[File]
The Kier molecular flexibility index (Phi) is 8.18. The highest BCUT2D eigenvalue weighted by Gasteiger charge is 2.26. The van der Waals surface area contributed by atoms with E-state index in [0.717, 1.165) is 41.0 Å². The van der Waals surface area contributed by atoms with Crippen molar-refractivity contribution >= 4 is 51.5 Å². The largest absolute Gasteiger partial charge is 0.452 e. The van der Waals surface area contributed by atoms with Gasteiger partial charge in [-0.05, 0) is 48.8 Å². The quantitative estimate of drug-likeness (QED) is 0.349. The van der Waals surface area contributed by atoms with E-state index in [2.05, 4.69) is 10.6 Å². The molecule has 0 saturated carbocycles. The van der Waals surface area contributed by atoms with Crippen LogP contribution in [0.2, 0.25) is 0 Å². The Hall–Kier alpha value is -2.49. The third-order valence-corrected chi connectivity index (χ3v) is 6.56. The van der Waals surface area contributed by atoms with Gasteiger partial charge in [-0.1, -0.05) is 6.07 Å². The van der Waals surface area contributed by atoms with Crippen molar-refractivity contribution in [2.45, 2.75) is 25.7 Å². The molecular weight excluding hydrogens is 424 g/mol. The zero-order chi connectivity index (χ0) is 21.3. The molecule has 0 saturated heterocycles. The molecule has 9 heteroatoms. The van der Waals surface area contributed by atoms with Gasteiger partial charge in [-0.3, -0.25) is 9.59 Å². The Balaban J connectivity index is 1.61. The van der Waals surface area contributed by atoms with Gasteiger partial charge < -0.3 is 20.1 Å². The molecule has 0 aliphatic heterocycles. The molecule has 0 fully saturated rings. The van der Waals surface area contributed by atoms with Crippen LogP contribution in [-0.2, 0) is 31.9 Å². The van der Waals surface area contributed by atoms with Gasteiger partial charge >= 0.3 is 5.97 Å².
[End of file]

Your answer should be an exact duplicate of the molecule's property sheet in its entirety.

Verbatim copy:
The Kier molecular flexibility index (Phi) is 8.18. The highest BCUT2D eigenvalue weighted by Gasteiger charge is 2.26. The van der Waals surface area contributed by atoms with E-state index in [0.717, 1.165) is 41.0 Å². The van der Waals surface area contributed by atoms with Crippen molar-refractivity contribution >= 4 is 51.5 Å². The largest absolute Gasteiger partial charge is 0.452 e. The van der Waals surface area contributed by atoms with Gasteiger partial charge in [-0.05, 0) is 48.8 Å². The quantitative estimate of drug-likeness (QED) is 0.349. The van der Waals surface area contributed by atoms with E-state index in [2.05, 4.69) is 10.6 Å². The molecule has 0 saturated carbocycles. The van der Waals surface area contributed by atoms with Crippen LogP contribution in [0.2, 0.25) is 0 Å². The Hall–Kier alpha value is -2.49. The third-order valence-corrected chi connectivity index (χ3v) is 6.56. The van der Waals surface area contributed by atoms with Gasteiger partial charge in [-0.1, -0.05) is 6.07 Å². The van der Waals surface area contributed by atoms with Crippen molar-refractivity contribution in [2.45, 2.75) is 25.7 Å². The molecular weight excluding hydrogens is 424 g/mol. The zero-order chi connectivity index (χ0) is 21.3. The molecule has 0 saturated heterocycles. The molecule has 9 heteroatoms. The van der Waals surface area contributed by atoms with Gasteiger partial charge in [-0.3, -0.25) is 9.59 Å². The Balaban J connectivity index is 1.61. The van der Waals surface area contributed by atoms with Gasteiger partial charge < -0.3 is 20.1 Å². The molecule has 0 aliphatic heterocycles. The molecule has 0 fully saturated rings. The van der Waals surface area contributed by atoms with Crippen LogP contribution in [-0.2, 0) is 31.9 Å². The van der Waals surface area contributed by atoms with Gasteiger partial charge >= 0.3 is 5.97 Å².